Tropical Cyclone 12E (Genevieve)…is located 465 miles south-southeast of the southern tip of Baja California Tropical Cyclone 08W…located approximately 180 NM southeast of Hong Kong  

Northeast Pacific According to the NHC Advisory 7A…Genevieve is moving toward the west-northwest near 17 mph (28 km/h), and this general motion is expected to continue through this morning. A turn to the northwest with a decrease in forward speed is forecast to occur by this afternoon and continue through at least early Thursday. On the forecast track, the center of Genevieve is expected to move parallel to but well offshore the coast of southwestern Mexico during the next day or so. The center of the hurricane is forecast to move to the southwest of the southern portion of the Baja California peninsula on Wednesday night and Thursday. Maximum sustained winds are near 100 mph (155 km/h) with higher gusts. Rapid strengthening is forecast during the next 24 to 36 hours, and Genevieve is expected to become a major hurricane later today. Hurricane-force winds extend outward up to 30 miles (45 km) from the center and tropical-storm-force winds extend outward up to 140 miles (220 km). Here’s what the computer models are showing Here’s the link to the National Hurricane Center (NHC)  

Central Pacific
An area of low pressure about 800 miles south-southwest of Honolulu, Hawaii is producing some showers and thunderstorms, but lacks significant organization. Environmental conditions are not expected to be conducive for development over the next few days, but may improve as the system continues westward and nears the Date Line later in the week. * Formation chance through 48 hours…low…near 0 percent * Formation chance through 5 days…low…30 percent Here’s a satellite image of this area Here’s a link to the Central Pacific Hurricane Center (CPHC)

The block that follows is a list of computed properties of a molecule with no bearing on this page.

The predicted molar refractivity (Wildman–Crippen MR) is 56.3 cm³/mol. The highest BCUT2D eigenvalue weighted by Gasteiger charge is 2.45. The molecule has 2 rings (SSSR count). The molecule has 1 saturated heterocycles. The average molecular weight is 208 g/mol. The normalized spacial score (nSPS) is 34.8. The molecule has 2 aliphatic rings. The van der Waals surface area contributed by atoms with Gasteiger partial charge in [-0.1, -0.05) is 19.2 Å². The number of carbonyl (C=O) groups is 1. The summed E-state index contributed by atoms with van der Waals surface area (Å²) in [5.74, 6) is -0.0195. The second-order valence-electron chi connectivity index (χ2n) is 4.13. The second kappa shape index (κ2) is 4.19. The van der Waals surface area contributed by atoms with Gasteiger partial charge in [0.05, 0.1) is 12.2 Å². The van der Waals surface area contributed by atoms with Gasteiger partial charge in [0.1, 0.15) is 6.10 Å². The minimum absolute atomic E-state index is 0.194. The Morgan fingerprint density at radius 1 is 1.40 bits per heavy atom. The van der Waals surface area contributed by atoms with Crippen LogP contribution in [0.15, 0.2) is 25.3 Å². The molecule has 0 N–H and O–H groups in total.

Western North Pacific Here’s what the computer models are showing According to the JTWC, the depression will track west-northwestward, making landfall shortly after 36 hours near Yangjiang, China. The favorable environment will fuel intensification to a peak of 45 knots just before striking shore. Afterward, the rugged chinese terrain, in addition to increasing wind shear, will erode the system to dissipation by 72 hours…or sooner. Satellite image of this area

South Pacific

Satellite image of this area

North Indian Ocean

Satellite image of this area

South Indian Ocean

Satellite image of this area

Arabian Sea

Satellite image of this area Here’s a link to the Joint Typhoon Warning Center (JTWC)   For real-time information on current disasters download PDC’s free Disaster Alert mobile app available for your iOS or Android wwwices today! Also be sure to monitor PDC on Twitter, Facebook, and by accessing the web-accessible Disaster Alert from your computer, phone, or tablet.